“Living is a scapegoat for death” Does it make sense?

Does that phrase make sense? I’m not sure how to word it. Basically, I’m trying to say that living is just an excuse for waiting until death. 

17 Answers

  • 3 weeks ago

    First time I read it, I understood it as, "living is just the excuse for not dying". Because a scapegoat = blaming someone or something else for something, in this case "living" is being blamed for not being dead. 

  • 3 weeks ago

    Mag, throw out scapegoat; it doesn't work:

     "Depending upon your experience, death is the price you pay, or your consolation for living." 

    Perhaps something similar to this is closer to your thought. At any rate, it's been my experience. I'll be dead soon and it will definitely be my consolation; the price was too high!

  • 3 weeks ago

    No, it simply doesn't work.

    Somebody suggested 'stop-gap', and to me that makes far more sense. Just something that you have to do, have to get through, before you reach the thing you're REALLY waiting for - death.

  • 3 weeks ago

    Life is a nanoscopic window of light between infinite darkness.

    I watched a timescale of the universe and at the end it really put that into perspective.  It was like 0000000000000000.1 something compared to everything else that has and will happen.

  • How do you think about the answers? You can sign in to vote the answer.
  • Zirp
    Lv 7
    3 weeks ago

    No it doesn't

    a scapegoat is someone who is blamed and punished for something someone else has done

  • 3 weeks ago

    A scapegoat is someone who takes the punishment meant for another person, so that doesn't say what you're trying to say. You might try "Living is a preparation for death" or "Living is the doorway to death".

    • Pat Wooden
      Lv 7
      3 weeks agoReport

      I'm aware of the entomology of the word Larry, but the current meaning according to the Merriam-Webster dictionary is: "a person who is unfairly blamed for something that others have done."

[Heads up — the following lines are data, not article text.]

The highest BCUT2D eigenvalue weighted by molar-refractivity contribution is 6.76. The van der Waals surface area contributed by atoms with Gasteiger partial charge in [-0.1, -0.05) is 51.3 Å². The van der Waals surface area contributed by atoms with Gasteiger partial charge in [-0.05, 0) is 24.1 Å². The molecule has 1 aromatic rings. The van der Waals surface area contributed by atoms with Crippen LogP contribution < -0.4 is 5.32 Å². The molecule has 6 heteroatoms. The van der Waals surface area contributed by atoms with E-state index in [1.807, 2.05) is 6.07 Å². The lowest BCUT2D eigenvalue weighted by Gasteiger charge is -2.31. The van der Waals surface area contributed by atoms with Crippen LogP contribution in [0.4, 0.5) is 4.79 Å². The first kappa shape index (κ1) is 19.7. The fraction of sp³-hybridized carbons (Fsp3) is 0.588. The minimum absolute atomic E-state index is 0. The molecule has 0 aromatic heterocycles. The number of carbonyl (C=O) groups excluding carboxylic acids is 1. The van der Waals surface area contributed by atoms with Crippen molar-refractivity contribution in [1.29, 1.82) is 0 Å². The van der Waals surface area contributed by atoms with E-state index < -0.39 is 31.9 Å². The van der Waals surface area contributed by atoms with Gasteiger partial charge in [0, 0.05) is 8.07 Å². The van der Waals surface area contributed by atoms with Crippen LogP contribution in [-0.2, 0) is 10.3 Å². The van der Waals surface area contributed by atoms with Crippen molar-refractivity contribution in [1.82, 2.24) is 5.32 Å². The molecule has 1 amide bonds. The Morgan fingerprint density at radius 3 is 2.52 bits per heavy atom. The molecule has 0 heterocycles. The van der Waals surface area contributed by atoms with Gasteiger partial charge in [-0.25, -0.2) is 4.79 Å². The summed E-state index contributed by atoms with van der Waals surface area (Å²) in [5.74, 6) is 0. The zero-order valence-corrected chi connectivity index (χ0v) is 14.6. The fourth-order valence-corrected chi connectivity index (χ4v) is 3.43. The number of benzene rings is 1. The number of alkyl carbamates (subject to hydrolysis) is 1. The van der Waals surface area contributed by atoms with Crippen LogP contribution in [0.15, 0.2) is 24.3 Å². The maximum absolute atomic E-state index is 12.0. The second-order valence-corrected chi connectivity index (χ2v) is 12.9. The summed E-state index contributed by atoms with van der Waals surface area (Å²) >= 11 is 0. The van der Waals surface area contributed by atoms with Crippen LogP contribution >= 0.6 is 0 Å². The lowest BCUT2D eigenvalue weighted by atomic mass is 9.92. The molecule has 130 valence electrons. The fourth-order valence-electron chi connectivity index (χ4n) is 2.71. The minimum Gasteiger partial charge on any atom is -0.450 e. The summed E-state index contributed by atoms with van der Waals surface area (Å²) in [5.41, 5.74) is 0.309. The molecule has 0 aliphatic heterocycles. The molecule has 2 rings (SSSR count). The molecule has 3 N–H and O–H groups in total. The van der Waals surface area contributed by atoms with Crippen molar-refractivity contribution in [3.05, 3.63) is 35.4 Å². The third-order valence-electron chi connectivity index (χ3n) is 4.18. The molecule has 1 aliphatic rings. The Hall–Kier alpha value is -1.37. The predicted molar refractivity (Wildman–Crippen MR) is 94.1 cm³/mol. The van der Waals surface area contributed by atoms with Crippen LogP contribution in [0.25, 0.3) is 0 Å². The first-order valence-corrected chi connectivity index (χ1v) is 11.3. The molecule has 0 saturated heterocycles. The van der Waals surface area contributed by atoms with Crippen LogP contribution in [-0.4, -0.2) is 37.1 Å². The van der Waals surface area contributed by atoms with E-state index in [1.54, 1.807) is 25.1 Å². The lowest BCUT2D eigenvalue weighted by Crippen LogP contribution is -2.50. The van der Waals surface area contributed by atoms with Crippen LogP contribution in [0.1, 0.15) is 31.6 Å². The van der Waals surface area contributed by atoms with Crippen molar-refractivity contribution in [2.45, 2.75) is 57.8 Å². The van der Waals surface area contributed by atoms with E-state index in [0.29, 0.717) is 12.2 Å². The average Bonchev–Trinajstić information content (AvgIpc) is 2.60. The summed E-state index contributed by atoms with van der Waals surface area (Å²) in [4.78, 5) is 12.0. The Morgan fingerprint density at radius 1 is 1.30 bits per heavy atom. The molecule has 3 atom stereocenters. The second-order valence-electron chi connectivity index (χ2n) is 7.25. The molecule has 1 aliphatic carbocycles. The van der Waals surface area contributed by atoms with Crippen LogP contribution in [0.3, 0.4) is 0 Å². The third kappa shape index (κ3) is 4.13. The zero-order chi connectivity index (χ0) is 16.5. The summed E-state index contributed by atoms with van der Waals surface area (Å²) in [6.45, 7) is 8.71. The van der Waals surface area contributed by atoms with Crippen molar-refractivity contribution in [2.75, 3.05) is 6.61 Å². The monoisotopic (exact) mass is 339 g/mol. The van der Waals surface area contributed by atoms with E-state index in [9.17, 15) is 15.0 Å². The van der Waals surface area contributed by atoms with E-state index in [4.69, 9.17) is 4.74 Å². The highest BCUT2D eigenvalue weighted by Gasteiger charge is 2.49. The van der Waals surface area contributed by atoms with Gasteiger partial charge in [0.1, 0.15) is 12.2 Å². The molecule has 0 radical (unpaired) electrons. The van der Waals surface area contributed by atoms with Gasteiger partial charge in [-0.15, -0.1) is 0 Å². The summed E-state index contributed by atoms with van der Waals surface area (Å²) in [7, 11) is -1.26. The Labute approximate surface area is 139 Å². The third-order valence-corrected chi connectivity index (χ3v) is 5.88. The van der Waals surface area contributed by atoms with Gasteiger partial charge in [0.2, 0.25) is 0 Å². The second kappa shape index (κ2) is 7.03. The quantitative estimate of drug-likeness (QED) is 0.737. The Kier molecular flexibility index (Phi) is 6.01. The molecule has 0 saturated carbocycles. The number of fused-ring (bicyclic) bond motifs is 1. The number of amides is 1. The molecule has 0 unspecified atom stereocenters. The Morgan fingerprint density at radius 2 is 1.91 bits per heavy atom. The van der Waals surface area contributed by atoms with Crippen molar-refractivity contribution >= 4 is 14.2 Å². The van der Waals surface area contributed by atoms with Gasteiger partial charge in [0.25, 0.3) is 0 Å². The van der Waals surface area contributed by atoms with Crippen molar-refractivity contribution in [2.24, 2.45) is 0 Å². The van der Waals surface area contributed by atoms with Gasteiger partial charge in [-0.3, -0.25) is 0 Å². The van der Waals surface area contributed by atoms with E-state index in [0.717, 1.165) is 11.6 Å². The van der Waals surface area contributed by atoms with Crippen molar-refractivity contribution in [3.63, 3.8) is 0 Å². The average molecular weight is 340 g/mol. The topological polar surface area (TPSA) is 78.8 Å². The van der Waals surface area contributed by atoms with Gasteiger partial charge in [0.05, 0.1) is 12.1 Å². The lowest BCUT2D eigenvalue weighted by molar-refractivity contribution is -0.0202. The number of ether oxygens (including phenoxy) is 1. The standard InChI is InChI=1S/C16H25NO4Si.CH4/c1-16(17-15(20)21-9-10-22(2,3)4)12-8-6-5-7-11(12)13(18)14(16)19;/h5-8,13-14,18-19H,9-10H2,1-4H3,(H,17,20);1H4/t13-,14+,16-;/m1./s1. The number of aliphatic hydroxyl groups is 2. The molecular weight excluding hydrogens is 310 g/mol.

• 3 weeks ago

    scapegoat means a fake object of blame, so not what you want to use here.  You aren't blaming living for death, or using living to hide the bad thing that is death (if you mean death is bad).  Neither is a scapegoat for the other.

  • Anonymous
    3 weeks ago

    No, it does not make sense. It would help if you knew what "scapegoat" meant. Try a dictionary. I'm not sure what word would describe your profound idea. Maybe "a stopgap until death.""



    a person or group made to bear the blame for others or to suffer in their place.

    Chiefly Biblical. a goat let loose in the wilderness on Yom Kippur after the high priest symbolically laid the sins of the people on its head. Lev. 16:8,10,26.

    There, that wasn't hard.

    • bluebellbkk
      Lv 7
      3 weeks agoReport

      The trouble is, Maggie, so many people DON'T bother to look words up before posting here, that we now assume that's the case. If you HAVE looked it up, tell us so in your question. That way you don't waste our time, and we don't waste yours.

  • 3 weeks ago

    Swap it - Death is the scapegoat for life

    You only have one life, only fate knows when it ends.

    • forget it3 weeks agoReport

      I love this. You have no idea who I am but you believe it shouldn't be super helpful. That is fine, but I am a screenwriter and can imagine and create art with words. :) 

  • JOHN
    Lv 7
    3 weeks ago

    You seem to be saying something like "the whole purpose of living is as a preparation for death". It is a possible way of feeling, though I fear not a psychologically healthy one.

    • maggie3 weeks agoReport

      Yeah, that’s what I’m trying to insinuate. It’s just a quote from a fictional story I’m writing! Haha just wanted to see if the “living is a scapegoat for death” meant the same thing 

Still have questions? Get your answers by asking now.